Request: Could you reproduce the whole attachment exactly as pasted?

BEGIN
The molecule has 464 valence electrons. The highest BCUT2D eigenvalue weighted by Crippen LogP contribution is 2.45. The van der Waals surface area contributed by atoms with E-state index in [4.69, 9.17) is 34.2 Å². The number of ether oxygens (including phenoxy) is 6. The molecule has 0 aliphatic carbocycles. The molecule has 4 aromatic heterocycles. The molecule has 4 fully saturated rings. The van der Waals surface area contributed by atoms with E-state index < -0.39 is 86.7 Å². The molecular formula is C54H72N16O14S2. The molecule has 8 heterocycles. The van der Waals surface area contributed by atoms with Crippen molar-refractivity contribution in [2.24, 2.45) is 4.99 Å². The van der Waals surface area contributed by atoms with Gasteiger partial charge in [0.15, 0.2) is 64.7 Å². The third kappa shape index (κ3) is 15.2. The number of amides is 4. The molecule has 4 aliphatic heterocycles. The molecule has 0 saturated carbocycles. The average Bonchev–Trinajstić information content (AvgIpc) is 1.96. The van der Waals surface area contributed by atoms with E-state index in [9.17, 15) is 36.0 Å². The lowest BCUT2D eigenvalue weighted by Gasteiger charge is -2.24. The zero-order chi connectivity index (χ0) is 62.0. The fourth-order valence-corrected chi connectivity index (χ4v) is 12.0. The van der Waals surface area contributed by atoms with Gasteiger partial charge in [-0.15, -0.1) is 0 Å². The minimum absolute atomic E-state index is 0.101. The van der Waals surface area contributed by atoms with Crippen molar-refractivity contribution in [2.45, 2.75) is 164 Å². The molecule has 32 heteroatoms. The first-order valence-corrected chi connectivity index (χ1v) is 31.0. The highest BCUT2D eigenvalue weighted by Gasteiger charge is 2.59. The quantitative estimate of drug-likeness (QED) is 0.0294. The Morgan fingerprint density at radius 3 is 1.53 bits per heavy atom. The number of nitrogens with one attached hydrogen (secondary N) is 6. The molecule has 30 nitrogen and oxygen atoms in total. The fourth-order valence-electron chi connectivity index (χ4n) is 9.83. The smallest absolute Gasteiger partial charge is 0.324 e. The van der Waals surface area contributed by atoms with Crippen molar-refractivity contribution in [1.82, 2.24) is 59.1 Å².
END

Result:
The molecule has 464 valence electrons. The highest BCUT2D eigenvalue weighted by Crippen LogP contribution is 2.45. The van der Waals surface area contributed by atoms with E-state index in [4.69, 9.17) is 34.2 Å². The number of ether oxygens (including phenoxy) is 6. The molecule has 0 aliphatic carbocycles. The molecule has 4 aromatic heterocycles. The molecule has 4 fully saturated rings. The van der Waals surface area contributed by atoms with E-state index < -0.39 is 86.7 Å². The molecular formula is C54H72N16O14S2. The molecule has 8 heterocycles. The van der Waals surface area contributed by atoms with Crippen molar-refractivity contribution in [2.24, 2.45) is 4.99 Å². The van der Waals surface area contributed by atoms with Gasteiger partial charge in [0.15, 0.2) is 64.7 Å². The third kappa shape index (κ3) is 15.2. The number of amides is 4. The molecule has 4 aliphatic heterocycles. The molecule has 0 saturated carbocycles. The average Bonchev–Trinajstić information content (AvgIpc) is 1.96. The van der Waals surface area contributed by atoms with E-state index in [9.17, 15) is 36.0 Å². The lowest BCUT2D eigenvalue weighted by Gasteiger charge is -2.24. The zero-order chi connectivity index (χ0) is 62.0. The fourth-order valence-corrected chi connectivity index (χ4v) is 12.0. The van der Waals surface area contributed by atoms with Gasteiger partial charge in [-0.15, -0.1) is 0 Å². The minimum absolute atomic E-state index is 0.101. The van der Waals surface area contributed by atoms with Crippen molar-refractivity contribution in [2.45, 2.75) is 164 Å². The molecule has 32 heteroatoms. The first-order valence-corrected chi connectivity index (χ1v) is 31.0. The highest BCUT2D eigenvalue weighted by Gasteiger charge is 2.59. The quantitative estimate of drug-likeness (QED) is 0.0294. The Morgan fingerprint density at radius 3 is 1.53 bits per heavy atom. The number of nitrogens with one attached hydrogen (secondary N) is 6. The molecule has 30 nitrogen and oxygen atoms in total. The fourth-order valence-electron chi connectivity index (χ4n) is 9.83. The smallest absolute Gasteiger partial charge is 0.324 e. The van der Waals surface area contributed by atoms with Crippen molar-refractivity contribution in [1.82, 2.24) is 59.1 Å².